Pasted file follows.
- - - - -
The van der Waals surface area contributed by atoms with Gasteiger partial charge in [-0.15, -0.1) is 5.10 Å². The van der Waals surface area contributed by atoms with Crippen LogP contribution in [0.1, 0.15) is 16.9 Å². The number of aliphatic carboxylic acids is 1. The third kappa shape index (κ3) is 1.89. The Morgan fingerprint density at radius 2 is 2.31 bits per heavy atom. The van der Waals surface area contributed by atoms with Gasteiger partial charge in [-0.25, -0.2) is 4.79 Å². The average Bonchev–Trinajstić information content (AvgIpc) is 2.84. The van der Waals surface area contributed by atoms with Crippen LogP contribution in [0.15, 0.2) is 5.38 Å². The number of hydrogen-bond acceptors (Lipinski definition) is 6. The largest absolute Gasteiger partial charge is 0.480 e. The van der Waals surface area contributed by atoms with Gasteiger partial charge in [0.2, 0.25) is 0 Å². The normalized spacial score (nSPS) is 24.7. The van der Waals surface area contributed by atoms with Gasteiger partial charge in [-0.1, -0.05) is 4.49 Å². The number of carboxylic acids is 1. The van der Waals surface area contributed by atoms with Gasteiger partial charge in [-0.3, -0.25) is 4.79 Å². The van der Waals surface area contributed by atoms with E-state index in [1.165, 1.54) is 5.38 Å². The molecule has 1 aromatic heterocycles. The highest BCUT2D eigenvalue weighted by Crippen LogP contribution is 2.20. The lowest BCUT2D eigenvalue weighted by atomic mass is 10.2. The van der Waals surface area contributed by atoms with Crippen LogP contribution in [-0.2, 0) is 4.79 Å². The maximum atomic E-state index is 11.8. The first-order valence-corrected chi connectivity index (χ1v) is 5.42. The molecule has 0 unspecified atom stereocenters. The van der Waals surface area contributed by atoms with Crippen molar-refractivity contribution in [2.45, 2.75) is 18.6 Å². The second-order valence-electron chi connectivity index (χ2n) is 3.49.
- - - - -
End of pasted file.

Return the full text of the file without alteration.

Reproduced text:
The van der Waals surface area contributed by atoms with Gasteiger partial charge in [-0.15, -0.1) is 5.10 Å². The van der Waals surface area contributed by atoms with Crippen LogP contribution in [0.1, 0.15) is 16.9 Å². The number of aliphatic carboxylic acids is 1. The third kappa shape index (κ3) is 1.89. The Morgan fingerprint density at radius 2 is 2.31 bits per heavy atom. The van der Waals surface area contributed by atoms with Gasteiger partial charge in [-0.25, -0.2) is 4.79 Å². The average Bonchev–Trinajstić information content (AvgIpc) is 2.84. The van der Waals surface area contributed by atoms with Crippen LogP contribution in [0.15, 0.2) is 5.38 Å². The number of hydrogen-bond acceptors (Lipinski definition) is 6. The largest absolute Gasteiger partial charge is 0.480 e. The van der Waals surface area contributed by atoms with Gasteiger partial charge in [0.2, 0.25) is 0 Å². The normalized spacial score (nSPS) is 24.7. The van der Waals surface area contributed by atoms with Gasteiger partial charge in [-0.1, -0.05) is 4.49 Å². The number of carboxylic acids is 1. The van der Waals surface area contributed by atoms with Gasteiger partial charge in [-0.3, -0.25) is 4.79 Å². The van der Waals surface area contributed by atoms with E-state index in [1.165, 1.54) is 5.38 Å². The molecule has 1 aromatic heterocycles. The highest BCUT2D eigenvalue weighted by Crippen LogP contribution is 2.20. The lowest BCUT2D eigenvalue weighted by atomic mass is 10.2. The van der Waals surface area contributed by atoms with Crippen LogP contribution in [-0.2, 0) is 4.79 Å². The maximum atomic E-state index is 11.8. The first-order valence-corrected chi connectivity index (χ1v) is 5.42. The molecule has 0 unspecified atom stereocenters. The van der Waals surface area contributed by atoms with Crippen molar-refractivity contribution in [2.45, 2.75) is 18.6 Å². The second-order valence-electron chi connectivity index (χ2n) is 3.49.